One evening in Toronto, the gods Apollo and Hermes were at the Wheat Sheaf Tavern. Apollo had allowed his beard to grow until it reached his clavicle. Hermes, more fastidious, was clean-shaven, but his clothes were distinctly terrestrial: black jeans, a black leather jacket, a blue shirt.

They had been drinking, but it wasn’t the alcohol that intoxicated them. It was the worship their presence elicited. The Wheat Sheaf felt like a temple, and the gods were gratified. In the men’s washroom, Apollo allowed parts of himself to be touched by an older man in a business suit. This pleasure, more intense than any the man had known or would ever know again, cost him eight years of his life.

While at the tavern, the gods began a desultory conversation about the nature of humanity. For amusement, they spoke ancient Greek, and Apollo argued that, as creatures go, humans were neither better nor worse than any other, neither better nor worse than fleas or elephants, say. Humans, said Apollo, have no special merit, though they think themselves superior. Hermes took the opposing view, arguing that, for one thing, the human way of creating and using symbols, is more interesting than, say, the complex dancing done by bees.

Nguyen, Viet Thanh photo credit BeBe JacobsTesting, testing.

I think it’s on.

 

I love Vietnamese food. Just wanted to let you know.

I do too.

 

Nguyen, SYMPATHIZER jacket artI am a spy, a sleeper, a spook, a man of two faces. Perhaps not surprisingly, I am also a man of two minds. I am not some misunderstood mutant from a comic book or a horror movie, although some have treated me as such. I am simply able to see any issue from both sides. Sometimes I flatter myself that this is a talent, and although it is admittedly one of a minor nature, it is perhaps also the sole talent I possess. At other times, when I reflect on how I cannot help but observe the world in such a fashion, I wonder if what I have should even be called talent. After all, a talent is something you use, not something that uses you. The talent you cannot not use, the talent that possesses you—that is a hazard, I must confess. But in the month when this confession begins, my way of seeing the world still seemed more of a virtue than a danger, which is how some dangers first appear.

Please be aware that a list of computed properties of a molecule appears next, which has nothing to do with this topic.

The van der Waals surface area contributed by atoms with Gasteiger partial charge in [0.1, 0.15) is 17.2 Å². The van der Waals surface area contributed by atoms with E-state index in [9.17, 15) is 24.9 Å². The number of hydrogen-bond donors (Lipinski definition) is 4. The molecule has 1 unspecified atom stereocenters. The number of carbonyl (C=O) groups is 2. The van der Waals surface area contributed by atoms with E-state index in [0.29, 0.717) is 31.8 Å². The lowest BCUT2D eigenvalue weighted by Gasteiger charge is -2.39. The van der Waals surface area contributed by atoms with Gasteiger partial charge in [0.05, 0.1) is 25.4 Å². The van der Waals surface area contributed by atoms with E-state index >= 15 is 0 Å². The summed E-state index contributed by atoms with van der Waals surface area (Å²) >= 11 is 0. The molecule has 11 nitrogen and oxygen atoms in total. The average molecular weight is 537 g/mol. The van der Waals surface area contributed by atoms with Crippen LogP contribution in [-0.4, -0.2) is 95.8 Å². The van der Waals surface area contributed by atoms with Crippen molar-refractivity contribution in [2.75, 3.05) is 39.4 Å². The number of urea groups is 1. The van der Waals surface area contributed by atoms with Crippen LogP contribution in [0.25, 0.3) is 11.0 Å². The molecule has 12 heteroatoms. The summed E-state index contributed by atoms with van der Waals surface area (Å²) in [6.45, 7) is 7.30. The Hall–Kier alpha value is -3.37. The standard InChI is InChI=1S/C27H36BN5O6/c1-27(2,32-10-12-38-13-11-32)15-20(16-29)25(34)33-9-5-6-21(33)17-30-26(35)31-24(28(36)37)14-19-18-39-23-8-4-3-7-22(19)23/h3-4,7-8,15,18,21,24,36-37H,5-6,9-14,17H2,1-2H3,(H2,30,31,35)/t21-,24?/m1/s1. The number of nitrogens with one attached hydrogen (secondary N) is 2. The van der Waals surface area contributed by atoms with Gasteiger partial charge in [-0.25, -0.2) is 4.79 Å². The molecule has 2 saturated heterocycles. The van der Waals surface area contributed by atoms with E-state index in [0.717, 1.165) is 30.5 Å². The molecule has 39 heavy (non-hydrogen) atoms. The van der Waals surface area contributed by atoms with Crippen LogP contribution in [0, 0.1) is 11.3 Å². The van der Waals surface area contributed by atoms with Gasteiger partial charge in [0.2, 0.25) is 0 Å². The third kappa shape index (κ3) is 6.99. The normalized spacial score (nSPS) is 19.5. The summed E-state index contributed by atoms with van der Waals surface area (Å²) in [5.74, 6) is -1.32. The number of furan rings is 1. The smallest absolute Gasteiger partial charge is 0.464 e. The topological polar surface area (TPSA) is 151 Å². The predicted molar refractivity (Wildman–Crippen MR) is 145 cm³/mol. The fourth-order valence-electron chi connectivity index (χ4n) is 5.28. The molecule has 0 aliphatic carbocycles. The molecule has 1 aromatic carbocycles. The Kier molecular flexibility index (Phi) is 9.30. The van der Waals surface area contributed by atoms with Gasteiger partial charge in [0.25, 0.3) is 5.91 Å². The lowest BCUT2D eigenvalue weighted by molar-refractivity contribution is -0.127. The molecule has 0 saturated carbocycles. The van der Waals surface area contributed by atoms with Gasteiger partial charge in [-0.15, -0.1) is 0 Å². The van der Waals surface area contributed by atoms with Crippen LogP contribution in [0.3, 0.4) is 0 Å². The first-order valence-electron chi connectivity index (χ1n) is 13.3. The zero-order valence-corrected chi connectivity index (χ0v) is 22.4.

Abbi2I.

The moon is falling out of the sky and into the lake. He’s going to AA meetings in the late afternoon, and swigging whiskey in the car after, until he can forget his name, until his breath is soured. Until he can forget how you point up at him and say wherever we are we will always have the moon, because he doesn’t want the responsibility of holding us together. His soft heart hangs too heavy; the bottle light in his hands. It is all our fault.

Arnold-Daniel1-400x300-2Wait, your new book, Snowblind, is a short story collection. Why’d you write one of those? Don’t you know people don’t read short stories?

Don’t panic. I can promise you Action! Adventure! Derring-do! The stories in Snowblind are mountaineering adventure tales in the vein of Jack London or Robert Louis Stevenson, but with modern characters and climbs. For reasons beyond me, stories with satisfying narrative arcs have become taboo in certain literary circles. I think stories should be gripping, and I’ve yet to meet the reader who genuinely feels otherwise.

Snowblind_FINALDEAD TIL PROVEN OTHERWISE

Two am. Ann chokes off the alarm on her watch. Her bones ache, even the sockets of her eyes. She probes her flesh, groping for her moxie. How much does she have left? Yeah, and how much will she need? Half breaths of wind rattle the fabric of her bivy sack. Ha! One vertical mile of snowy Alaskan beast below the foot-wide sleeping ledge she’s chopped in the ice, and the beast is snoring. Ann unzips the hood of her bivy sack. Stars! Bright goddamn stars. And cold. Cold as a wage slave’s soul. Perfect. Day three, and her weather window has held. She’ll meet the sun on top of the mountain.

RuizCamacho_color-2Antonio, congratulations on your recently published novel Barefoot Dogs!

Thank you! It’s not a novel, though. It’s a collection of short stories.

 

Oh. I was told your book tells the story of a single family in exile, so.

Yes, Barefoot Dogs revolves around the Arteagas, an affluent family from Mexico City who must flee the country after their patriarch is kidnapped. But their saga is told through short stories–each one from the perspective of a different member of the family, or some of the housekeepers who worked for them back in Mexico, as they face exile.

 

It’s not a novel then.